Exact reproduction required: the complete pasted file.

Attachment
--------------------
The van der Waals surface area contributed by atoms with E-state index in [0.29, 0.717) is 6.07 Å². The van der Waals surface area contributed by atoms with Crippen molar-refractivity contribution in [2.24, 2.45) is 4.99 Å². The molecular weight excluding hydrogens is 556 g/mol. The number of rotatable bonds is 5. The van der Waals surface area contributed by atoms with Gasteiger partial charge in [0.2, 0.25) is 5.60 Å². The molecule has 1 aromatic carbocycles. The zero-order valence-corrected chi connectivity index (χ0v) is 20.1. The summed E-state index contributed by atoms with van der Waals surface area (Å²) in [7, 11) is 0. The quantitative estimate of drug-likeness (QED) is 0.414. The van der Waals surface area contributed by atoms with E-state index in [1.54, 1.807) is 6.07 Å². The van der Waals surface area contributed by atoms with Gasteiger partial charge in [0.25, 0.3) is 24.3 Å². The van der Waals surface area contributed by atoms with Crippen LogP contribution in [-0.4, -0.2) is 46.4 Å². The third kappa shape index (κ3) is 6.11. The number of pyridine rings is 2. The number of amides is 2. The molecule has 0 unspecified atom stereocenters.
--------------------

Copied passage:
The van der Waals surface area contributed by atoms with E-state index in [0.29, 0.717) is 6.07 Å². The van der Waals surface area contributed by atoms with Crippen molar-refractivity contribution in [2.24, 2.45) is 4.99 Å². The molecular weight excluding hydrogens is 556 g/mol. The number of rotatable bonds is 5. The van der Waals surface area contributed by atoms with Gasteiger partial charge in [0.2, 0.25) is 5.60 Å². The molecule has 1 aromatic carbocycles. The zero-order valence-corrected chi connectivity index (χ0v) is 20.1. The summed E-state index contributed by atoms with van der Waals surface area (Å²) in [7, 11) is 0. The quantitative estimate of drug-likeness (QED) is 0.414. The van der Waals surface area contributed by atoms with E-state index in [1.54, 1.807) is 6.07 Å². The van der Waals surface area contributed by atoms with Gasteiger partial charge in [0.25, 0.3) is 24.3 Å². The van der Waals surface area contributed by atoms with Crippen LogP contribution in [-0.4, -0.2) is 46.4 Å². The third kappa shape index (κ3) is 6.11. The number of pyridine rings is 2. The number of amides is 2. The molecule has 0 unspecified atom stereocenters.